I liked the overall styling on the Kona, but the front on the Kona EV didn’t look right. On the Niro EV, the front didn’t look as weird as it did on the Kona, at least to me. It might have something to do with the dark color, our review Niro EV was black, which hides a lot of the details. It could also have something to do with the fact that the Niro EV has a larger grill in the bumper, giving it a bit more of a traditional ICE look? I’m not sure what it was but the Niro EV didn’t stand out as an electric car.
The overall styling is pretty conservative on the Niro, I prefer the styling of the Kona. However, the more traditional/conservative styling lends to a bigger interior.
The interior on the Kia Niro EV seemed much roomier than the interior on the Kona EV, at least that’s what it felt like to me. The interior has average amount of room for this class of vehicles, it’s roomy enough for the front and rear occupants and there’s a decent amount of room in the trunk.
The interior layout for the dashboard and center console is also more traditional, with a touchscreen integrated into the dashboard. You wouldn’t know this is an electric car, which makes it easy for customers coming from traditional ICE cars. The controls, knobs, and touchscreen are all well placed and within easy reach, it took me no time to get familiar with everything.
As with all electric vehicles, the interior is very quiet when the vehicle is in motion. However, and like the Kona, there is a fair amount of wind noise at highway speed, which is usually somewhat masked by the engine in a gasoline powered car.
The two trims of the 2019 Kia Niro EV are well equipped, even the base trims comes with a good number of features, below is a list of what’s available on both trims.
- Automatic headlights
- LED headlights (SX Touring only)
- LED daytime running lights
- LED positioning lights
- Sunroof (SX Touring only)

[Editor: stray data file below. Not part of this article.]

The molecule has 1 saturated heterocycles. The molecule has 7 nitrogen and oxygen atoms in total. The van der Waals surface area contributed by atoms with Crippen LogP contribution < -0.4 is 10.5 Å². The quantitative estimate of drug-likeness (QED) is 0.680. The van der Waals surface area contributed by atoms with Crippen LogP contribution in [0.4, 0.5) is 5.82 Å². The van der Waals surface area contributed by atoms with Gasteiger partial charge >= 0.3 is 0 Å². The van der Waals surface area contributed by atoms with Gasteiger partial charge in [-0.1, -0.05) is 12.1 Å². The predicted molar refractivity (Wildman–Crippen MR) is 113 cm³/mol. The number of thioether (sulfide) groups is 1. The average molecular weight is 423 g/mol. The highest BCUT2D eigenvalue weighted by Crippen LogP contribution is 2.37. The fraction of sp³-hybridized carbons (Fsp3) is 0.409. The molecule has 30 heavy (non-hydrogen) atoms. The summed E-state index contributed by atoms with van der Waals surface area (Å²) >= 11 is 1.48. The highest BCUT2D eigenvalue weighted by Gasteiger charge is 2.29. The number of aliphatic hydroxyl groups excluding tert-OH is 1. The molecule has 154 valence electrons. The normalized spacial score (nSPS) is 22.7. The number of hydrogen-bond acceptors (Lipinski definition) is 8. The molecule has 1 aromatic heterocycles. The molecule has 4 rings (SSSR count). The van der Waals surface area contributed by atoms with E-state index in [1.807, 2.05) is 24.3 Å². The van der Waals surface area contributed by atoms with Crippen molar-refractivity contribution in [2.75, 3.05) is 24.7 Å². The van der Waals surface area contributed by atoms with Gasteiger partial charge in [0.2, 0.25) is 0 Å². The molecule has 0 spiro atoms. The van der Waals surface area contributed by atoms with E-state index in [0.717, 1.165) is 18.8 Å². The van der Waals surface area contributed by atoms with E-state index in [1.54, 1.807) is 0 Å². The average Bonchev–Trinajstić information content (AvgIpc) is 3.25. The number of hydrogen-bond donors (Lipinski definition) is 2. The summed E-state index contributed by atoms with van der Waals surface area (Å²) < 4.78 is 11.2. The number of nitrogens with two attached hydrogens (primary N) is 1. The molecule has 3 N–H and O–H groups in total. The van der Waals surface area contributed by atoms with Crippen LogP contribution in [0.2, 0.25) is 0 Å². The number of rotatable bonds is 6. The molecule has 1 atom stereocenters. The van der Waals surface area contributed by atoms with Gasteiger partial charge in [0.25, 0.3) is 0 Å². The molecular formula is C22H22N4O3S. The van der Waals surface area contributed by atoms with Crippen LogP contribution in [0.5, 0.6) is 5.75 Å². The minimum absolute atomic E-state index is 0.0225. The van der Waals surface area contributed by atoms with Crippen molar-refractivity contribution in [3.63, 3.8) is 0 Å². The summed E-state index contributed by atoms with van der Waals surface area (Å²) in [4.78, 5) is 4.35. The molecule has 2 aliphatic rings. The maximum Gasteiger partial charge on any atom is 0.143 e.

- Automatic power folding side mirrors
- Leather seats (SX Touring only)
- 8-way power adjustable driver’s seat (SX Touring only)
- 2-way driver’s seat lumbar support (SX Touring only)
- Driver’s seat memory function (SX Touring only)
- Heated front and rear seats (SX Touring only)
- Air-cooled front seats (SX Touring only)
- Heated steering wheel (SX Touring only)
- Leather-wrapped steering wheel (SX Touring only)
- 7″ Display audio (EX trim)
- 8″ multimedia interface with integrated navigation (SX Touring only)
- Harman Kardon premium audio system (SX Touring only)
- USB audio input and charging port
- Bluetooth hands-free cell phone connectivity
- Apple CarPlay and Android Auto
- Wireless phone charger (SX Touring only)
- 110V power inverter (household outlet) (SX Touring only)
- Smart cruise control (SX Touring only)
- Remote keyless entry
- Smart key with push-button start
- UVO Intelligence™ connected car services
- 7″ Supervision LCD/TFT instrument cluster
- Auto-dimming rearview mirror (SX Touring only)
- LED interior lighting (SX Touring only)
- Ambient mood lighting (SX Touring only)
- Express up/down front windows
- Electronic stability control (ESC)
- Vehicle Stability Management (VSM)
- Brake assist system (BAS)
- Hill-assist control (HAC)
- Tire Pressure Monitoring System (TPMS)
- Blind-spot Detection System (BSD) (SX Touring only)
- Lane Keep Assist System (LKA) (SX Touring only)
- Driver attention alert system (DAA) (SX Touring only)
- Forward collision-avoidance assist (FCA) (SX Touring only)
- Front parking sensors (SX Touring only)
- Rear parking sensors (SX Touring only)
- Rear Cross-traffic Alert (RCTA) (SX Touring only)
- Rearview camera
The 2019 Kia Niro EV is a solid vehicle for people looking for an alternative-fuel vehicle, it comes with a driving range that’s more than enough for most consumers. With my driving habits, I would rarely need to charge it at a fast charger, the amount of range it gains using a standard household outlet is more than what I drive most days.
The Niro EV is also not a boring car to drive and there’s a good amount of space for daily use.
For more information on the Niro EV and other Kia vehicles, visit kia.ca.